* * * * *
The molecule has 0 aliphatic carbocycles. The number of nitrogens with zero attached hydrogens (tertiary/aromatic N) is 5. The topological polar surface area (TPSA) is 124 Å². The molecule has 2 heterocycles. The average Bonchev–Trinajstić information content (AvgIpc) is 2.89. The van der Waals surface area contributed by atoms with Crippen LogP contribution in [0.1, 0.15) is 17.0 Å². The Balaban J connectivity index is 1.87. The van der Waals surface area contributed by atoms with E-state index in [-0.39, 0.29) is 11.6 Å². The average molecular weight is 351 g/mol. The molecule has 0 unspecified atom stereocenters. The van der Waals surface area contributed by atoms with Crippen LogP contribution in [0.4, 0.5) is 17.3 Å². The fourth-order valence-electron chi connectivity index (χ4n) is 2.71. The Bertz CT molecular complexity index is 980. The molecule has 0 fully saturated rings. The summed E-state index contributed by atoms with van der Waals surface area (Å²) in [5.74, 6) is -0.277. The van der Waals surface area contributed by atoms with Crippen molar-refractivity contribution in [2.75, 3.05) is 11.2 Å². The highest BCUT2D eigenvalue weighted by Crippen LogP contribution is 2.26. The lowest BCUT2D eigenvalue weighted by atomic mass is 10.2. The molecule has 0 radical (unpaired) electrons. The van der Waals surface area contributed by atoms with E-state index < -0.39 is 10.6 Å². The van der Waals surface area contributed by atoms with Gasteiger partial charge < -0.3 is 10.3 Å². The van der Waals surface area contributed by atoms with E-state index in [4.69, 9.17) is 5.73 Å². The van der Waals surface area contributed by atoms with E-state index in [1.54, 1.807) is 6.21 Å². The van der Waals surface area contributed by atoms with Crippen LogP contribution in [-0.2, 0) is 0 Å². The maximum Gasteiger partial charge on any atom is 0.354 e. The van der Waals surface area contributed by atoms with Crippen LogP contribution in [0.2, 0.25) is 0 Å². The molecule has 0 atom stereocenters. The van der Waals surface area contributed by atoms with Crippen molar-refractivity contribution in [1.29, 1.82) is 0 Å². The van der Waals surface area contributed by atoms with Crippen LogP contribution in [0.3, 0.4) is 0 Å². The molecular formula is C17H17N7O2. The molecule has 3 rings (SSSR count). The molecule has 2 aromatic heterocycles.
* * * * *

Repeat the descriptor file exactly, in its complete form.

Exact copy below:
The molecule has 0 aliphatic carbocycles. The number of nitrogens with zero attached hydrogens (tertiary/aromatic N) is 5. The topological polar surface area (TPSA) is 124 Å². The molecule has 2 heterocycles. The average Bonchev–Trinajstić information content (AvgIpc) is 2.89. The van der Waals surface area contributed by atoms with Crippen LogP contribution in [0.1, 0.15) is 17.0 Å². The Balaban J connectivity index is 1.87. The van der Waals surface area contributed by atoms with E-state index in [-0.39, 0.29) is 11.6 Å². The average molecular weight is 351 g/mol. The molecule has 0 unspecified atom stereocenters. The van der Waals surface area contributed by atoms with Crippen LogP contribution in [0.4, 0.5) is 17.3 Å². The fourth-order valence-electron chi connectivity index (χ4n) is 2.71. The Bertz CT molecular complexity index is 980. The molecule has 0 fully saturated rings. The summed E-state index contributed by atoms with van der Waals surface area (Å²) in [5.74, 6) is -0.277. The van der Waals surface area contributed by atoms with Crippen molar-refractivity contribution in [2.75, 3.05) is 11.2 Å². The highest BCUT2D eigenvalue weighted by Crippen LogP contribution is 2.26. The lowest BCUT2D eigenvalue weighted by atomic mass is 10.2. The molecule has 0 radical (unpaired) electrons. The van der Waals surface area contributed by atoms with E-state index < -0.39 is 10.6 Å². The van der Waals surface area contributed by atoms with Gasteiger partial charge < -0.3 is 10.3 Å². The van der Waals surface area contributed by atoms with E-state index in [4.69, 9.17) is 5.73 Å². The van der Waals surface area contributed by atoms with E-state index in [1.54, 1.807) is 6.21 Å². The van der Waals surface area contributed by atoms with Crippen LogP contribution in [-0.2, 0) is 0 Å². The maximum Gasteiger partial charge on any atom is 0.354 e. The van der Waals surface area contributed by atoms with Crippen LogP contribution in [0.2, 0.25) is 0 Å². The molecule has 0 atom stereocenters. The van der Waals surface area contributed by atoms with Crippen molar-refractivity contribution in [1.29, 1.82) is 0 Å². The van der Waals surface area contributed by atoms with Crippen LogP contribution in [0.3, 0.4) is 0 Å². The molecular formula is C17H17N7O2. The molecule has 3 rings (SSSR count). The molecule has 2 aromatic heterocycles.